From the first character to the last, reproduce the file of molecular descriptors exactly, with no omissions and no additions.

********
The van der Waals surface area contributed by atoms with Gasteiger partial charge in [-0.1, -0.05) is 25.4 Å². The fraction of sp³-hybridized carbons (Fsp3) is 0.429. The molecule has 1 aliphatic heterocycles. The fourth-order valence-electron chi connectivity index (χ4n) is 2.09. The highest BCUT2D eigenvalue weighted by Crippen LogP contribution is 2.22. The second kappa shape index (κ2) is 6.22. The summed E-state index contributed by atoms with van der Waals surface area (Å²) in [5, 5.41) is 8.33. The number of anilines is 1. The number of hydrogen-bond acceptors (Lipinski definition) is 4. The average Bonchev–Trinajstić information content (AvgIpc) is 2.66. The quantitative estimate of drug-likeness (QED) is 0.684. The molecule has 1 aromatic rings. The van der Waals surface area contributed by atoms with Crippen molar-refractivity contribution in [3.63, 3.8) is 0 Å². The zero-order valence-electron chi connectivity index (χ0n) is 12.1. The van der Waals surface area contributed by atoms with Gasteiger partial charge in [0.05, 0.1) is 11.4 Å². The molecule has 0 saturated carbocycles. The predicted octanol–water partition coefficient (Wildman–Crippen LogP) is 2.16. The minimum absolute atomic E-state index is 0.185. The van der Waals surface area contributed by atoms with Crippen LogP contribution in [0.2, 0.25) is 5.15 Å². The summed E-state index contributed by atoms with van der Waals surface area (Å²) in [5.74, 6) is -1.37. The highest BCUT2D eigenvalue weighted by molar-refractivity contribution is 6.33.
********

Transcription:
The van der Waals surface area contributed by atoms with Gasteiger partial charge in [-0.1, -0.05) is 25.4 Å². The fraction of sp³-hybridized carbons (Fsp3) is 0.429. The molecule has 1 aliphatic heterocycles. The fourth-order valence-electron chi connectivity index (χ4n) is 2.09. The highest BCUT2D eigenvalue weighted by Crippen LogP contribution is 2.22. The second kappa shape index (κ2) is 6.22. The summed E-state index contributed by atoms with van der Waals surface area (Å²) in [5, 5.41) is 8.33. The number of anilines is 1. The number of hydrogen-bond acceptors (Lipinski definition) is 4. The average Bonchev–Trinajstić information content (AvgIpc) is 2.66. The quantitative estimate of drug-likeness (QED) is 0.684. The molecule has 1 aromatic rings. The van der Waals surface area contributed by atoms with Crippen molar-refractivity contribution in [3.63, 3.8) is 0 Å². The zero-order valence-electron chi connectivity index (χ0n) is 12.1. The van der Waals surface area contributed by atoms with Gasteiger partial charge in [0.05, 0.1) is 11.4 Å². The molecule has 0 saturated carbocycles. The predicted octanol–water partition coefficient (Wildman–Crippen LogP) is 2.16. The minimum absolute atomic E-state index is 0.185. The van der Waals surface area contributed by atoms with Crippen LogP contribution in [0.2, 0.25) is 5.15 Å². The summed E-state index contributed by atoms with van der Waals surface area (Å²) in [5.74, 6) is -1.37. The highest BCUT2D eigenvalue weighted by molar-refractivity contribution is 6.33.